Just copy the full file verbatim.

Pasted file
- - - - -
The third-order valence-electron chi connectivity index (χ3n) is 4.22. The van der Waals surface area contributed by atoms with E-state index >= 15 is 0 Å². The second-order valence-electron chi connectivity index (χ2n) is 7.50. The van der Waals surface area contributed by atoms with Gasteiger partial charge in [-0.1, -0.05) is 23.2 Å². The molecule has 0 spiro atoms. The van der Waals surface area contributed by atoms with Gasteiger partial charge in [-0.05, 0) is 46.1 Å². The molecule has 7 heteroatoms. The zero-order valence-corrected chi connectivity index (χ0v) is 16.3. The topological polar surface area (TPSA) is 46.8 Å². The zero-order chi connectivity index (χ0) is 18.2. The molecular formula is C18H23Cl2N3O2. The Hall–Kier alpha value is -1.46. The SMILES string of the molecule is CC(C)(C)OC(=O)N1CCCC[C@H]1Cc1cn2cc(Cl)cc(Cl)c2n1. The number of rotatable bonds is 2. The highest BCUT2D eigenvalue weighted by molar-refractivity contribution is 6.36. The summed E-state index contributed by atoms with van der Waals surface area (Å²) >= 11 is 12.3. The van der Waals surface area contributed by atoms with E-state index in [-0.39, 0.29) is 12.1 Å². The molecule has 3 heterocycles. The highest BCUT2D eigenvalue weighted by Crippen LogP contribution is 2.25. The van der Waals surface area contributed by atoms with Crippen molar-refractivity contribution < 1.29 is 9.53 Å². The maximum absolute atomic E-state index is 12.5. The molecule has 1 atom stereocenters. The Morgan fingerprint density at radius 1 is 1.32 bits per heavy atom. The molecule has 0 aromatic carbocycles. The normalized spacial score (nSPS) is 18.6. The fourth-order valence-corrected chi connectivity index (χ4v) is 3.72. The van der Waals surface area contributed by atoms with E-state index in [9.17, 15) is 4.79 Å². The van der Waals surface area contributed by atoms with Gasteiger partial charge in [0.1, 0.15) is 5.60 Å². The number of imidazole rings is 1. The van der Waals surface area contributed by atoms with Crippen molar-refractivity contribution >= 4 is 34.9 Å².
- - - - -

The third-order valence-electron chi connectivity index (χ3n) is 4.22. The van der Waals surface area contributed by atoms with E-state index >= 15 is 0 Å². The second-order valence-electron chi connectivity index (χ2n) is 7.50. The van der Waals surface area contributed by atoms with Gasteiger partial charge in [-0.1, -0.05) is 23.2 Å². The molecule has 0 spiro atoms. The van der Waals surface area contributed by atoms with Gasteiger partial charge in [-0.05, 0) is 46.1 Å². The molecule has 7 heteroatoms. The zero-order valence-corrected chi connectivity index (χ0v) is 16.3. The topological polar surface area (TPSA) is 46.8 Å². The zero-order chi connectivity index (χ0) is 18.2. The molecular formula is C18H23Cl2N3O2. The Hall–Kier alpha value is -1.46. The SMILES string of the molecule is CC(C)(C)OC(=O)N1CCCC[C@H]1Cc1cn2cc(Cl)cc(Cl)c2n1. The number of rotatable bonds is 2. The highest BCUT2D eigenvalue weighted by molar-refractivity contribution is 6.36. The summed E-state index contributed by atoms with van der Waals surface area (Å²) >= 11 is 12.3. The van der Waals surface area contributed by atoms with E-state index in [-0.39, 0.29) is 12.1 Å². The molecule has 3 heterocycles. The highest BCUT2D eigenvalue weighted by Crippen LogP contribution is 2.25. The van der Waals surface area contributed by atoms with Crippen molar-refractivity contribution < 1.29 is 9.53 Å². The maximum absolute atomic E-state index is 12.5. The molecule has 1 atom stereocenters. The Morgan fingerprint density at radius 1 is 1.32 bits per heavy atom. The molecule has 0 aromatic carbocycles. The normalized spacial score (nSPS) is 18.6. The fourth-order valence-corrected chi connectivity index (χ4v) is 3.72. The van der Waals surface area contributed by atoms with E-state index in [9.17, 15) is 4.79 Å². The van der Waals surface area contributed by atoms with Gasteiger partial charge in [0.1, 0.15) is 5.60 Å². The number of imidazole rings is 1. The van der Waals surface area contributed by atoms with Crippen molar-refractivity contribution >= 4 is 34.9 Å².